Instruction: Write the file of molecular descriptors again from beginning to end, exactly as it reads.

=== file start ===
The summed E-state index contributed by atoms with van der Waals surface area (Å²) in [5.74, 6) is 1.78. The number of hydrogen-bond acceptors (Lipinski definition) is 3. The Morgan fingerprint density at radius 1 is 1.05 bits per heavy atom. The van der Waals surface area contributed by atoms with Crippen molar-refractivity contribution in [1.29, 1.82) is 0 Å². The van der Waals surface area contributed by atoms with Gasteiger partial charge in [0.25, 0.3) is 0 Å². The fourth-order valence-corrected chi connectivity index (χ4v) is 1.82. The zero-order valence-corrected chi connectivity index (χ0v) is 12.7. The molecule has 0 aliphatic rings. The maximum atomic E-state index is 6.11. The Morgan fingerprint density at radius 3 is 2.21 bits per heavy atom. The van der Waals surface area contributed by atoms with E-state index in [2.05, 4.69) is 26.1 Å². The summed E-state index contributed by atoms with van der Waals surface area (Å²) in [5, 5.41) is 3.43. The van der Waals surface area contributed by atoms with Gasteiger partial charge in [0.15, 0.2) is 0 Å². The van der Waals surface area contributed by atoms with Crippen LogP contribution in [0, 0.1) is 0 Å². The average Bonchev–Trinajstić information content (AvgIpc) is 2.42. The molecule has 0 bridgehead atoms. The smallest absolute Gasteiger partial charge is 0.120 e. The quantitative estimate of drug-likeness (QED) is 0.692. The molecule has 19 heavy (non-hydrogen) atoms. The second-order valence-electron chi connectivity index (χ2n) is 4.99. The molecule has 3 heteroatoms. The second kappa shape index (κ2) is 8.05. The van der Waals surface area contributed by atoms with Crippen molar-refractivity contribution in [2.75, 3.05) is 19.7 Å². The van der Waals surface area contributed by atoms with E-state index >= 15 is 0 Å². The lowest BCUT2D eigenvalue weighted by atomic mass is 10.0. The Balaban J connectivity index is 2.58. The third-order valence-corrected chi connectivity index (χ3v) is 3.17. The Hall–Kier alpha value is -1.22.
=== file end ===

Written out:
The summed E-state index contributed by atoms with van der Waals surface area (Å²) in [5.74, 6) is 1.78. The number of hydrogen-bond acceptors (Lipinski definition) is 3. The Morgan fingerprint density at radius 1 is 1.05 bits per heavy atom. The van der Waals surface area contributed by atoms with Crippen molar-refractivity contribution in [1.29, 1.82) is 0 Å². The van der Waals surface area contributed by atoms with Gasteiger partial charge in [0.25, 0.3) is 0 Å². The fourth-order valence-corrected chi connectivity index (χ4v) is 1.82. The zero-order valence-corrected chi connectivity index (χ0v) is 12.7. The molecule has 0 aliphatic rings. The maximum atomic E-state index is 6.11. The Morgan fingerprint density at radius 3 is 2.21 bits per heavy atom. The van der Waals surface area contributed by atoms with E-state index in [2.05, 4.69) is 26.1 Å². The summed E-state index contributed by atoms with van der Waals surface area (Å²) in [5, 5.41) is 3.43. The van der Waals surface area contributed by atoms with Gasteiger partial charge in [0.15, 0.2) is 0 Å². The van der Waals surface area contributed by atoms with Crippen LogP contribution in [0, 0.1) is 0 Å². The average Bonchev–Trinajstić information content (AvgIpc) is 2.42. The molecule has 0 bridgehead atoms. The smallest absolute Gasteiger partial charge is 0.120 e. The quantitative estimate of drug-likeness (QED) is 0.692. The molecule has 19 heavy (non-hydrogen) atoms. The second-order valence-electron chi connectivity index (χ2n) is 4.99. The molecule has 3 heteroatoms. The second kappa shape index (κ2) is 8.05. The van der Waals surface area contributed by atoms with Crippen molar-refractivity contribution in [2.75, 3.05) is 19.7 Å². The van der Waals surface area contributed by atoms with E-state index >= 15 is 0 Å². The lowest BCUT2D eigenvalue weighted by atomic mass is 10.0. The Balaban J connectivity index is 2.58. The third-order valence-corrected chi connectivity index (χ3v) is 3.17. The Hall–Kier alpha value is -1.22.